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In Haiti earthquake response, Bush distances himself from Cheney

Former Vice President Dick Cheney has been the Obama administration's chief critic, often fueling talk show hosts like Rush Limbaugh. But by agreeing to help President Obama raise money for victims of the Haiti earthquake, George W. Bush is playing by more genteel political rules.

Former U.S. Presidents George W. Bush and Bill Clinton (l.) are joined by U.S. President Barack Obama (r.) in the Rose Garden of the White House in Washington while speaking about disaster aid to Haiti, Saturday.

Larry Downing / Reuters

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Former President George W. Bush this weekend boldly underlined the different paths that he and his former vice president, Dick Cheney, have taken since leaving office last year.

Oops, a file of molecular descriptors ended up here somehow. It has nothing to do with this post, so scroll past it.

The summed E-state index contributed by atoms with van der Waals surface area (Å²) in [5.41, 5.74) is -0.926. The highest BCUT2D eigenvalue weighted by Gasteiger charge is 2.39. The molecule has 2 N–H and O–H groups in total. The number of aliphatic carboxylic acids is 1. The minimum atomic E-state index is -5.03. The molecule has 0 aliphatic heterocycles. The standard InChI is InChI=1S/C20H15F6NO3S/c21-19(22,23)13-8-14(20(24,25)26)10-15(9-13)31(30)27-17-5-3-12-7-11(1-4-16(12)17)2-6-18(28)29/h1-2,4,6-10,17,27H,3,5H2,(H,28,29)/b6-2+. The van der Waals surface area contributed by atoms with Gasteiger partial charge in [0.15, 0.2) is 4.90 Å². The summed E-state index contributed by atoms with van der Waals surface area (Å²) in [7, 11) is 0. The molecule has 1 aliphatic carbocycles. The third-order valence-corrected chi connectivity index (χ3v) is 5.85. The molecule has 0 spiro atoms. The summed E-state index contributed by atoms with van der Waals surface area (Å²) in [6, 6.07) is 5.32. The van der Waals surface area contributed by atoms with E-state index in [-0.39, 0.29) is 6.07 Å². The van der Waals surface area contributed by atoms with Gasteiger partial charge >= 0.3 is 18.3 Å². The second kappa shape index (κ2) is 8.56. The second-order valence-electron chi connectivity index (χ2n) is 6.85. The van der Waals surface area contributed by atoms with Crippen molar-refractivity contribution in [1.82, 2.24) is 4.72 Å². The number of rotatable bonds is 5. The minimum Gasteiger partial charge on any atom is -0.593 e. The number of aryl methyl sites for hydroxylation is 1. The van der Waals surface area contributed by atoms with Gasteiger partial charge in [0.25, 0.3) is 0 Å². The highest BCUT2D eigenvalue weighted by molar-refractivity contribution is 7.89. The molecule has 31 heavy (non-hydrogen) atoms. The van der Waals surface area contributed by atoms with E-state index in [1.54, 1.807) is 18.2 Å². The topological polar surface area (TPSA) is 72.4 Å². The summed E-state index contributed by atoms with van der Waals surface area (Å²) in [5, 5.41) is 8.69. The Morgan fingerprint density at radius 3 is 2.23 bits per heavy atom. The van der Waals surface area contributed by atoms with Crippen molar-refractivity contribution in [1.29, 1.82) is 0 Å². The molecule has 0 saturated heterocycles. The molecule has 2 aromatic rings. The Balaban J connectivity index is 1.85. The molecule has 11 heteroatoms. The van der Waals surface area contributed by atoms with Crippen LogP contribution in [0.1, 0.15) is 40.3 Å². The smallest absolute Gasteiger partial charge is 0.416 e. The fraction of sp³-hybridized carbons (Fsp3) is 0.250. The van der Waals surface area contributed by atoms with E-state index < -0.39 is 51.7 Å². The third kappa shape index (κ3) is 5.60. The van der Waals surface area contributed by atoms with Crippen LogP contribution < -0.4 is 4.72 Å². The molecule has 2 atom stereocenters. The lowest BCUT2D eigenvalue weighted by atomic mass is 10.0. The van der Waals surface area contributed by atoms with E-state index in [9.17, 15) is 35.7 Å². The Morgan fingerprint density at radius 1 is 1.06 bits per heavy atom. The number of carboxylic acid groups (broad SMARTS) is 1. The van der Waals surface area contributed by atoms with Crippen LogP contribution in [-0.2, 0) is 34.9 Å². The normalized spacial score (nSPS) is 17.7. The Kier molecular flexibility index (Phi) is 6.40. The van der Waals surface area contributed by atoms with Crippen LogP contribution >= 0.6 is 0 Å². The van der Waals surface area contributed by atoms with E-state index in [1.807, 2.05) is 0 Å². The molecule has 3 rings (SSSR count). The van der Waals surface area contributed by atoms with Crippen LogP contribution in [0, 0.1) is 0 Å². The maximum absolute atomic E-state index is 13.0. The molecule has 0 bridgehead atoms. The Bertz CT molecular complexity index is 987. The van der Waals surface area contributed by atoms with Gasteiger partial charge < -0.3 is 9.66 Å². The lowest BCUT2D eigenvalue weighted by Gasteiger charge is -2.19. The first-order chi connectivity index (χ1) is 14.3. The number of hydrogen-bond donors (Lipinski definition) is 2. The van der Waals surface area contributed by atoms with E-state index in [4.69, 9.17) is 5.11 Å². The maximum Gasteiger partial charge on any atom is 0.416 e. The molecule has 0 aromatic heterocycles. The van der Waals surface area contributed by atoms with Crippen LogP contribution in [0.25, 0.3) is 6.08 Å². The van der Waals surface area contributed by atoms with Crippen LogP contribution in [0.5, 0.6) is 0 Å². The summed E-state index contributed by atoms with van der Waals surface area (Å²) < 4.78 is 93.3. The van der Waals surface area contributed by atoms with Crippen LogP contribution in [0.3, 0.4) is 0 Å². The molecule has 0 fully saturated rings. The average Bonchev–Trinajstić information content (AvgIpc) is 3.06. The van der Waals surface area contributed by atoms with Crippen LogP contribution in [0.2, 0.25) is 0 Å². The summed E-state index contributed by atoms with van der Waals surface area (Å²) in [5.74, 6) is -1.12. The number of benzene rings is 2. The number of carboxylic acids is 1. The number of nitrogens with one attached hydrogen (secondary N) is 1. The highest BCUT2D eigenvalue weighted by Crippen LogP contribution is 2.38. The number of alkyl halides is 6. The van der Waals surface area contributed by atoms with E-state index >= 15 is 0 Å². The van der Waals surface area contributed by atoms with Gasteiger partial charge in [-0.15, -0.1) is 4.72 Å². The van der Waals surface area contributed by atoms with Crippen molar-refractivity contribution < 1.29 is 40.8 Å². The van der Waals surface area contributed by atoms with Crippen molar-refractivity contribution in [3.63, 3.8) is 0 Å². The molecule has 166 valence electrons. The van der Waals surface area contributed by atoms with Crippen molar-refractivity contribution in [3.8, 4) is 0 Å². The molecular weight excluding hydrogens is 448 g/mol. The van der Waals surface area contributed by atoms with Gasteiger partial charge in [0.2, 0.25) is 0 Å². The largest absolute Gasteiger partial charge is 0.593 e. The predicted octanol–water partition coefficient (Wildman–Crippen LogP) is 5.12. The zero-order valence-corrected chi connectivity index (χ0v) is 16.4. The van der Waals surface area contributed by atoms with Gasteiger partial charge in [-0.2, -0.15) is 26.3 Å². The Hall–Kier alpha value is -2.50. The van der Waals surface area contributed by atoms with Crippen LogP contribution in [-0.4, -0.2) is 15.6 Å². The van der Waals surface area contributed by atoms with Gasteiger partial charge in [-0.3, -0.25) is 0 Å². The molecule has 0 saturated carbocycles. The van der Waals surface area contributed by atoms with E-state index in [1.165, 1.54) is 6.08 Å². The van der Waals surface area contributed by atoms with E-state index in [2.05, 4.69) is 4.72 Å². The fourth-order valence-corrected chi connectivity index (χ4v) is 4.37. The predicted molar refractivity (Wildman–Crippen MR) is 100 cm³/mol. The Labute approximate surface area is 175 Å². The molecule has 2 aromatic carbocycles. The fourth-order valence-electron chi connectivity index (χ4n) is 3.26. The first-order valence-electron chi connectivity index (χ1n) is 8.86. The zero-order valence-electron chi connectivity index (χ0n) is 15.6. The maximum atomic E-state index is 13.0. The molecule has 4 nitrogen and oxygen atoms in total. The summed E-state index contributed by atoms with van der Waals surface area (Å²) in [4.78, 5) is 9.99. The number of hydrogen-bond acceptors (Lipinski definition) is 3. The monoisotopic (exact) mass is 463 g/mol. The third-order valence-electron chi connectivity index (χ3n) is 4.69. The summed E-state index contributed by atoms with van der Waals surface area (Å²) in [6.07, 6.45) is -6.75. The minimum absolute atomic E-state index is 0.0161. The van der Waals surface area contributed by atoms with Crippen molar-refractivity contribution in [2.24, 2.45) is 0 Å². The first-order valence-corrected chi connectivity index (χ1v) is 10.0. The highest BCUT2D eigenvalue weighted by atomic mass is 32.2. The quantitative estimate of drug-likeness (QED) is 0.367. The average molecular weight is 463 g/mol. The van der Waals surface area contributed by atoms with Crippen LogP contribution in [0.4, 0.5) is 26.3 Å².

With every appearance of earnest goodwill, Mr. Bush has returned to Washington along with his predecessor, former President Bill Clinton, to help Mr. Obama raise money for victims of Haiti earthquake.

On Saturday, Bush appeared with Obama and Mr. Clinton in the Rose Garden, and on Sunday he and Clinton spoke with the Sunday morning talk shows.

He spoke of Americans’ enduring charity, his own much-maligned experiences in the hurricane Katrina recovery effort, and he refused to take the bait cast by commentator Rush Limbaugh, who derided any US aid for Haiti as a waste of money.

While former Vice President Cheney has taken every opportunity to chastise the Obama administration, saying Obama’s antiterror policies have made America less safe, Bush has stayed resolutely silent until this moment. And now, he is winning some of the national praise that he had lost by the end of his term by putting politics aside.


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